If you have never Dockerized or run Jenkins as a container before, or you have never administered Jenkins in general, it is worth reading my blog posts dedicated to Jenkins:

Part 1 shows how to Dockerize Jenkins and its administration and configuration in detail, so you will be more prepared for this post, as it requires some familiarity with running Jenkins inside a container and its administration.

The How: Enter Config as Code

Jenkins and its plugins are written in Java, meaning any public API is accessible for modification, but because Jenkins is a decade-old product, its architecture is designed for the times when applications were configured mainly through the UI, yet any modification is reflected in internal XML config for persistence. So when you Dockerize Jenkins, you normally create config through reverse engineering, add the change through the UI, and then bake generated XML into your Docker image. Even though it may seem easy, for the reasons provided above, it is not the best practice and requires many steps and downtime.

So let's see what steps we need to achieve our goal of fully automated, programmatic, no-downtime updates:

  1. Familiarise ourselves with a Java API of the plugin we are interested in.
  2. Write Groovy code to interact with the Java API of ScriptApproval, Kubernetes, and Credentials plugins.
  3. Create flexible common config which could be applied to all or specific instances with minimal duplication.
  4. Create a way to checkout externalized source code and config and apply it during container instantiation.
  5. Apply source code or config changes when required to Jenkins with a Jenkins job.

I will start with a very simple plugin called ScriptApproval, just so you see how the concept of configuring plugins works, then we will look at a more advanced Kubernetes config, and finally, to see how to segregate config per Jenkins instance, we will look at how to configure the Credentials plugin.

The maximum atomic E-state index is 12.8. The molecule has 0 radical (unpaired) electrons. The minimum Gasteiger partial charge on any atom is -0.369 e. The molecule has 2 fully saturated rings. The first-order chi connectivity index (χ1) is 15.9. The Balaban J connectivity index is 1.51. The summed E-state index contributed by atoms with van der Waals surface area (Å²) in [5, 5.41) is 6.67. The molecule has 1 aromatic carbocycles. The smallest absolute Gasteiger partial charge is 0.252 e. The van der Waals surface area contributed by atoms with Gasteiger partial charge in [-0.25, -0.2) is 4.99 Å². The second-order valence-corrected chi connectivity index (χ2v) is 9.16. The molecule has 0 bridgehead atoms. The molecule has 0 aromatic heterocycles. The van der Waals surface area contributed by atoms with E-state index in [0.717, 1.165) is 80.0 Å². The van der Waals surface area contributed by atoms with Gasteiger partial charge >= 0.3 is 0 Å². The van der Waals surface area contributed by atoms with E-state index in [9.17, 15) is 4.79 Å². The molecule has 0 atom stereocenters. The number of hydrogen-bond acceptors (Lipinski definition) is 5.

Configuring the ScriptApproval Plugin

So given I have the config:

scriptApproval{
    approvedSignatures=[
    'method groovy.util.ConfigSlurper parse java.lang.String',
    'staticMethod java.lang.System getenv',
    'method org.jenkinsci.plugins.scriptsecurity.scripts.ScriptApproval approveSignature java.lang.String',
    'staticMethod org.jenkinsci.plugins.scriptsecurity.scripts.ScriptApproval get'
    ]
}

I can run the code in Script Console:

import org.jenkinsci.plugins.scriptsecurity.scripts.*

ScriptApproval script = ScriptApproval.get()

ConfigObject conf = new ConfigSlurper().parse(new File(System.getenv("JENKINS_HOME") + '/jenkins_config/scriptApproval.txt').text)

conf.scriptApproval.approvedSignatures.each{ approvedSignature ->
  println("checking for new signature ${approvedSignature}")

  def found = script.approvedSignatures.find { it == approvedSignature }

  if (!found){
    println("Approving signature ${approvedSignature}")
    script.approveSignature(approvedSignature)
  }

}

And should see next screen:

We use Groovy ConfigSlurper, which reads the config file from given path and returns a map which we can navigate to retrieve what we need.

Then we make API calls to setup ScriptApproval plugin and the API could be found here. This way, you can configure any plugin you want, now let's move on.

1. Familiarize Ourselves With the Java API of Plugin We Are Interested In

The first thing is to make sure we pick up the right branch, as different versions could be non-backward compatible.

Let's say I am running some instance of Jenkins and want to find the version of the plugin:

➜  ~ curl -s  -u kayan:kayan "http://localhost:8080/pluginManager/api/json?depth=1" |\
 jq -r '.plugins[] | select (.shortName == "kubernetes") | .version'

0.11

Now we need to clone the code from GitHub to study its API and how it works:

git clone https://github.com/jenkinsci/kubernetes-plugin

As our current version of the installed plugin is 0.11, we need to checkout that very version so our interaction will be in line with the installed plugin, but first I need to find it:

git tag -l | grep 11

kubernetes-0.11

And then:

git checkout kubernetes-0.11